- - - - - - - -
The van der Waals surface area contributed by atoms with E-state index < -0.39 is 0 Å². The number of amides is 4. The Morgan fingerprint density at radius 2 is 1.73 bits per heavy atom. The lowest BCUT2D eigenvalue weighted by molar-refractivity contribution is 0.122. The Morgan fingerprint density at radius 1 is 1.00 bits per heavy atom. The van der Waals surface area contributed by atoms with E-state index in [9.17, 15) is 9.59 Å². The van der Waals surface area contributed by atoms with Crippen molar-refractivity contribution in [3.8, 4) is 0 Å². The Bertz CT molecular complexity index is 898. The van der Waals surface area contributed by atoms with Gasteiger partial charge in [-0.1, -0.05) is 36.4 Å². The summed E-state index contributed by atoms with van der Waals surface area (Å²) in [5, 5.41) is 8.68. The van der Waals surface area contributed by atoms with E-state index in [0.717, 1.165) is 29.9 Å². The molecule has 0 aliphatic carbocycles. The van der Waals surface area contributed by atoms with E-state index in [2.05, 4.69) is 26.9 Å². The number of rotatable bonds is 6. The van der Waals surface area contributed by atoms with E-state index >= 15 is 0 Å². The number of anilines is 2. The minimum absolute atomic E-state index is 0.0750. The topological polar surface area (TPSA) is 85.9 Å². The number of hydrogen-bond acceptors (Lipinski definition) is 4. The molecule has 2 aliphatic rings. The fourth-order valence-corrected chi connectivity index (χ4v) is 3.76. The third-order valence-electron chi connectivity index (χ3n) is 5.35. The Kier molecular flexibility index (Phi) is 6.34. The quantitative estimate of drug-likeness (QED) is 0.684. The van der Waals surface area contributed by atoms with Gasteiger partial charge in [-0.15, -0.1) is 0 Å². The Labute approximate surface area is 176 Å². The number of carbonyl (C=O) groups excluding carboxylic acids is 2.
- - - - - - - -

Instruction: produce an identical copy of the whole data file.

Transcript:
The van der Waals surface area contributed by atoms with E-state index < -0.39 is 0 Å². The number of amides is 4. The Morgan fingerprint density at radius 2 is 1.73 bits per heavy atom. The lowest BCUT2D eigenvalue weighted by molar-refractivity contribution is 0.122. The Morgan fingerprint density at radius 1 is 1.00 bits per heavy atom. The van der Waals surface area contributed by atoms with E-state index in [9.17, 15) is 9.59 Å². The van der Waals surface area contributed by atoms with Crippen molar-refractivity contribution in [3.8, 4) is 0 Å². The Bertz CT molecular complexity index is 898. The van der Waals surface area contributed by atoms with Gasteiger partial charge in [-0.1, -0.05) is 36.4 Å². The summed E-state index contributed by atoms with van der Waals surface area (Å²) in [5, 5.41) is 8.68. The van der Waals surface area contributed by atoms with E-state index in [0.717, 1.165) is 29.9 Å². The molecule has 0 aliphatic carbocycles. The van der Waals surface area contributed by atoms with E-state index in [2.05, 4.69) is 26.9 Å². The number of rotatable bonds is 6. The van der Waals surface area contributed by atoms with E-state index >= 15 is 0 Å². The number of anilines is 2. The minimum absolute atomic E-state index is 0.0750. The topological polar surface area (TPSA) is 85.9 Å². The number of hydrogen-bond acceptors (Lipinski definition) is 4. The molecule has 2 aliphatic rings. The fourth-order valence-corrected chi connectivity index (χ4v) is 3.76. The third-order valence-electron chi connectivity index (χ3n) is 5.35. The Kier molecular flexibility index (Phi) is 6.34. The quantitative estimate of drug-likeness (QED) is 0.684. The van der Waals surface area contributed by atoms with Gasteiger partial charge in [-0.15, -0.1) is 0 Å². The Labute approximate surface area is 176 Å². The number of carbonyl (C=O) groups excluding carboxylic acids is 2.